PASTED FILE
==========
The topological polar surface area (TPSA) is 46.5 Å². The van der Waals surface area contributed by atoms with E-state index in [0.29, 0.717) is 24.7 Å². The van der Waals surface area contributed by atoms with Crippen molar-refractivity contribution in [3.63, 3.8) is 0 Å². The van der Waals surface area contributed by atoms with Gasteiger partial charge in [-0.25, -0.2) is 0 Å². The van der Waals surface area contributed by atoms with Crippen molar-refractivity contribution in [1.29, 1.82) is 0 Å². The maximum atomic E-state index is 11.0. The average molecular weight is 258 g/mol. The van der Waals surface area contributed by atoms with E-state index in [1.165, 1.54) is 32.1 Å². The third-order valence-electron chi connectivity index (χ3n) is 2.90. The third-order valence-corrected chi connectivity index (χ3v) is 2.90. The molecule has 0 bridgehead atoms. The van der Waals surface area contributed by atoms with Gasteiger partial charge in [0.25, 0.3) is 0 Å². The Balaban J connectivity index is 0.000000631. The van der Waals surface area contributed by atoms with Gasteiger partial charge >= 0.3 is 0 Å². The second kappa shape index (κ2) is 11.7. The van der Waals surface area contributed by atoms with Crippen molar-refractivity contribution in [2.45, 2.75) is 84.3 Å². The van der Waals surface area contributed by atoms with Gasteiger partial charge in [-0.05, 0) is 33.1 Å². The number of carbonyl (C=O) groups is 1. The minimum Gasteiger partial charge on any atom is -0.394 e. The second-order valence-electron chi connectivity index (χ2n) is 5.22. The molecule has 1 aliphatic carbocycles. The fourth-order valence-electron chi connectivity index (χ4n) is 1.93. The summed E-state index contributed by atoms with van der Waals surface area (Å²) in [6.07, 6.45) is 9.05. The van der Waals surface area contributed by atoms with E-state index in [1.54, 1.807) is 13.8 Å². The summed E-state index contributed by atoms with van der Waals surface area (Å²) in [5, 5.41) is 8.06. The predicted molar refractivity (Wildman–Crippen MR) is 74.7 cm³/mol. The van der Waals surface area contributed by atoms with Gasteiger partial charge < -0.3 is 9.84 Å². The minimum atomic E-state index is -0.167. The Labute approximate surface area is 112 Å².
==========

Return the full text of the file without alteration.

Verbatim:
The topological polar surface area (TPSA) is 46.5 Å². The van der Waals surface area contributed by atoms with E-state index in [0.29, 0.717) is 24.7 Å². The van der Waals surface area contributed by atoms with Crippen molar-refractivity contribution in [3.63, 3.8) is 0 Å². The van der Waals surface area contributed by atoms with Gasteiger partial charge in [-0.25, -0.2) is 0 Å². The van der Waals surface area contributed by atoms with Crippen molar-refractivity contribution in [1.29, 1.82) is 0 Å². The maximum atomic E-state index is 11.0. The average molecular weight is 258 g/mol. The van der Waals surface area contributed by atoms with E-state index in [1.165, 1.54) is 32.1 Å². The third-order valence-electron chi connectivity index (χ3n) is 2.90. The third-order valence-corrected chi connectivity index (χ3v) is 2.90. The molecule has 0 bridgehead atoms. The van der Waals surface area contributed by atoms with Gasteiger partial charge in [0.25, 0.3) is 0 Å². The Balaban J connectivity index is 0.000000631. The van der Waals surface area contributed by atoms with Gasteiger partial charge >= 0.3 is 0 Å². The second kappa shape index (κ2) is 11.7. The van der Waals surface area contributed by atoms with Crippen molar-refractivity contribution in [2.45, 2.75) is 84.3 Å². The van der Waals surface area contributed by atoms with Gasteiger partial charge in [-0.05, 0) is 33.1 Å². The number of carbonyl (C=O) groups is 1. The minimum Gasteiger partial charge on any atom is -0.394 e. The second-order valence-electron chi connectivity index (χ2n) is 5.22. The molecule has 1 aliphatic carbocycles. The fourth-order valence-electron chi connectivity index (χ4n) is 1.93. The summed E-state index contributed by atoms with van der Waals surface area (Å²) in [6.07, 6.45) is 9.05. The van der Waals surface area contributed by atoms with E-state index in [1.54, 1.807) is 13.8 Å². The summed E-state index contributed by atoms with van der Waals surface area (Å²) in [5, 5.41) is 8.06. The predicted molar refractivity (Wildman–Crippen MR) is 74.7 cm³/mol. The van der Waals surface area contributed by atoms with Gasteiger partial charge < -0.3 is 9.84 Å². The minimum atomic E-state index is -0.167. The Labute approximate surface area is 112 Å².